I love lobster bisque. After attempting to make it at home I decided I hate the cost of the ingredients. And cooking lobster and shrimp shells down into stock makes my home smell like low tide. Recently at a cafe in Austin I had out-of-this-world Tomato Bisque. It was truly great, much better than I ever thought it would be. If I hadn’t been eating lunch with the CEO of my company I would have totally stuck my head in that bowl and licked it clean. The thing about tomato bisque, however, is that it’s too similar to the tomato based sauces I make and it’s not Autumnish enough for me. I live in the capital of Texas, a place that – thanks to global warming – is now completely void of all seasons. There’s Lesser Summer during November through March, and then Seventh Circle of Hell Summer April through October. Take today for example. It’s November 13th and it’s 87 degrees out. Awesome. Yes, I mean that sarcastically. The leaves that have turned color have only done so because we’re experiencing a multi-year long drought and all plant matter turns brown and shrivels when it dies. There’s no romance about it.
In an attempt to relive the New England fall weather of my wasted youth, I try to make Autumn occur in other ways. I burn Apple Cinnamon candles, I hang my dust covered fall coats in easy to reach areas, I obsess over brown leather boots. And I begin a half-assed love affair with the butternut squash.
Butternut squash is….meh. It’s okay. It’s no fennel. But, you know, it tries and it’s very Fallesque. So, I decided to make Butternut Bisque.
All the recipes I read were all very sweet or too plain: Butternut Squash & Brown Sugar Bisque, Butternut Squash & Cinnamon Bisque, Mother’s Basic Butternut Bisque. I wanted something that emulated the Tomato Bisque flavor, but used Butternut squash as it’s base. So I started with bacon.
Well, that’s not entirely true. I started by roasting the squash and then half way through adding carrots to roast with said squash. One decent sized squash peeled & cubed, which made about 4 cups, and, roughly, 1 cup carrots.
Please excuse my half eaten lunch in the back round of the above picture. Austin, like most major US cities, has quite the “China Town” area and we found a little Vietnamese place that does AMAZING pork buns. So good.
I roasted the squash for 45 minutes at 500. After 25 minutes, I added the carrots. Once the 45 minutes of roasting was up, my house smelled fantastic – like Mega Fall – and my squash/carrot mixture looked like this:
I suppose I could have roasted the squash and carrots while prepping the other parts of the recipe, but I finally found the minikit detector in my Lego Star Wars video game and was just flying through levels. Once the squarrots were out of the oven, it was time to get down to business.
What makes everything better? Bacon. What makes everything even better-er? Cooking everything in bacon fat. I took 2 strips of center cut bacon, threw them in the bottom of a heavy pot and rendered the shit out of them. It looked like this:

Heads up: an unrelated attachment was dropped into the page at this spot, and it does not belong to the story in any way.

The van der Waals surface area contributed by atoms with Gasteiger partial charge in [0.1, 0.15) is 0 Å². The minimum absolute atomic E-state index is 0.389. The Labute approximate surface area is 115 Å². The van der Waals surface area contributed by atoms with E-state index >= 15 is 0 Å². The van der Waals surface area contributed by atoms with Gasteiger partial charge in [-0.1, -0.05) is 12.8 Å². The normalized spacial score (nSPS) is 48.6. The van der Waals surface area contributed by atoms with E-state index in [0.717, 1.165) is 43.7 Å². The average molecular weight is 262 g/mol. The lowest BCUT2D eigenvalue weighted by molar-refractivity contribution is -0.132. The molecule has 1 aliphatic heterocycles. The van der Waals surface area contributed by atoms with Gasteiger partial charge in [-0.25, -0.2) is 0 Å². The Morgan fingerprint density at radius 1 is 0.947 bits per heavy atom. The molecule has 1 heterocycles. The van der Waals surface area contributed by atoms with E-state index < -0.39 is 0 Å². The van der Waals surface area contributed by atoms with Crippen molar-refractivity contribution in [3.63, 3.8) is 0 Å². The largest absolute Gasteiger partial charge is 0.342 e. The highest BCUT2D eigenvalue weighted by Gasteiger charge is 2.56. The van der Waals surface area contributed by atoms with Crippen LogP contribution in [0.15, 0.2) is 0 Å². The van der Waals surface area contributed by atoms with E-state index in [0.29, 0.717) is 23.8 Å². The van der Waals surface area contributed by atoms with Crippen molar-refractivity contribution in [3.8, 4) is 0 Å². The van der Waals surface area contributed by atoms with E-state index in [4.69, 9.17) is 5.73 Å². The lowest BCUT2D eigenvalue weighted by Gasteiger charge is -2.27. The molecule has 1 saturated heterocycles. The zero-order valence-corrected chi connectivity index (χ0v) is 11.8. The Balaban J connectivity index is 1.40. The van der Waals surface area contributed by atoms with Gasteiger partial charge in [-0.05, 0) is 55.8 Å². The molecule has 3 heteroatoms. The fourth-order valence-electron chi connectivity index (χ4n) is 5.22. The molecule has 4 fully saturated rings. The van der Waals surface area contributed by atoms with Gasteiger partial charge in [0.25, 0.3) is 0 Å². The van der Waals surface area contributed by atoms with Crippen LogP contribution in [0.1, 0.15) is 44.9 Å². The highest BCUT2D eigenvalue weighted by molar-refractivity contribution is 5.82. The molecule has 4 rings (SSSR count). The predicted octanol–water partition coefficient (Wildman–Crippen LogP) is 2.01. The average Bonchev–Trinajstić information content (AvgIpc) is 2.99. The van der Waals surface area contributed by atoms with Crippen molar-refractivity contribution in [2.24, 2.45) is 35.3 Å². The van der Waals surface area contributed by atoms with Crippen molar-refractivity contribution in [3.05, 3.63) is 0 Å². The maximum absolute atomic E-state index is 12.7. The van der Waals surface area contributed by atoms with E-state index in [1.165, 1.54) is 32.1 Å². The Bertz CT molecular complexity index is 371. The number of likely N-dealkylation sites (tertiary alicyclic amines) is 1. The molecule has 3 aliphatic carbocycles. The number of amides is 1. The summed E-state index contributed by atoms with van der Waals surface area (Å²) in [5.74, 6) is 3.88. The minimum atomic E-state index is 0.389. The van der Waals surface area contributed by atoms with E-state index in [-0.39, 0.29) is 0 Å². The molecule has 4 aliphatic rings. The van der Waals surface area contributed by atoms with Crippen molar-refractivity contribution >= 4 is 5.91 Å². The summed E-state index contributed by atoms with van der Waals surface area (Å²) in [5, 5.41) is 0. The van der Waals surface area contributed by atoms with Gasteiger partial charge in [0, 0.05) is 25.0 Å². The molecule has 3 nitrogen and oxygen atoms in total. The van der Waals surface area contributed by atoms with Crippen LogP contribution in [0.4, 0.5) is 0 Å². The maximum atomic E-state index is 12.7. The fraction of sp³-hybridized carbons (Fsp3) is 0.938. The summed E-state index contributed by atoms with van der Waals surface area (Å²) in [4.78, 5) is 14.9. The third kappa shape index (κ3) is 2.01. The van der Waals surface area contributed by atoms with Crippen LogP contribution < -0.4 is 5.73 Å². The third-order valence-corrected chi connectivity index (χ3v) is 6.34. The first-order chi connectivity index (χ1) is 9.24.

Once I felt enough fat had cooked out of the bacon, I removed what was left of the strips. I then added 2 large, finely chopped cloves of garlic, 1 stalk of roughly chopped celery (something I’d leave out in the future, truth be told), and half of a white onion, chopped. I cooked those over medium heat until they were tender. It took about 8 minutes, so I had a cup of tea. It looked like this:
That’s my favorite mug. It was free and had some website name on it. I scraped all the letters off accept for the “O”, which I edited into a “C”, for the first letter of my married name. It’s great.
Anyway, once the other veg was tender, I sprinkled 2 tablespoons of flour over everything to help absorb all those fabulous flavors and to act like a thickening agent, stirring continuously for about three minutes. I then added only 3 cups of chicken stock. What I should have done was mixed in 2 cups chicken stock and 2 to 2 1/2 cups vegetable stock, but hindsight’s 20/20. I added the squash and carrots and let everything just hangout to reach a boil. Upon hearing the boil, I sprinted down the hall from my bedroom video game fest back to the kitchen, and I added 1 bay leaf and about 2 tablespoons of freshly chopped parsley. I turned the heat down to a simmer, and left the bisque there to think about what it had done. About 30 minutes.
Once the half hour of sensational simmering had passed, I removed the pot from the heat to let it cool.
It’s not glamorous, I know. Like in war, these are simply what the realities of making a bisque look like, and it’s not pretty. Once the bisque cooled I blended the ever loving crap out of it with an immersion hand blender. I love that thing. Of course, it splattered most of my kitchen orange, but it worked like a charm. I probably could have kept things cleaner if I wasn’t also watching Troll Hunter on Netflix, a fantastic import from Norway that I highly recommend. Super entertaining. Yes, there’s subtitles; I don’t want to say what I think about people who won’t watch a movie just because there are subtitles. Troll Hunter is great. Watch it.
Once the bisque was at a smooth, bisque-like consistency, I added about 2/3 cup of heavy cream. Sure, this is optional, but when I say “optional” in reference to heavy cream, I don’t really mean it. I also like to swirl in a little more cream, or even just regular milk on top when I sit down to a bowl ‘o’ bisque, so I didn’t go throwing a full pint of heavy cream in all at once, like I had read on many recipes. I then garnished with a sprig of parsley and a piece of the uber cooked bacon.
It was good, it really was. You can tell from the picture it was a bit on the thick side, and when I reheat the rest I may throw in that extra cup or so of veggie stock I’d mentioned, but other than that my husband loved it and I…liked it…You know what? I’m just not a huge fan of butternut squash. Probably because it’s not a lobster.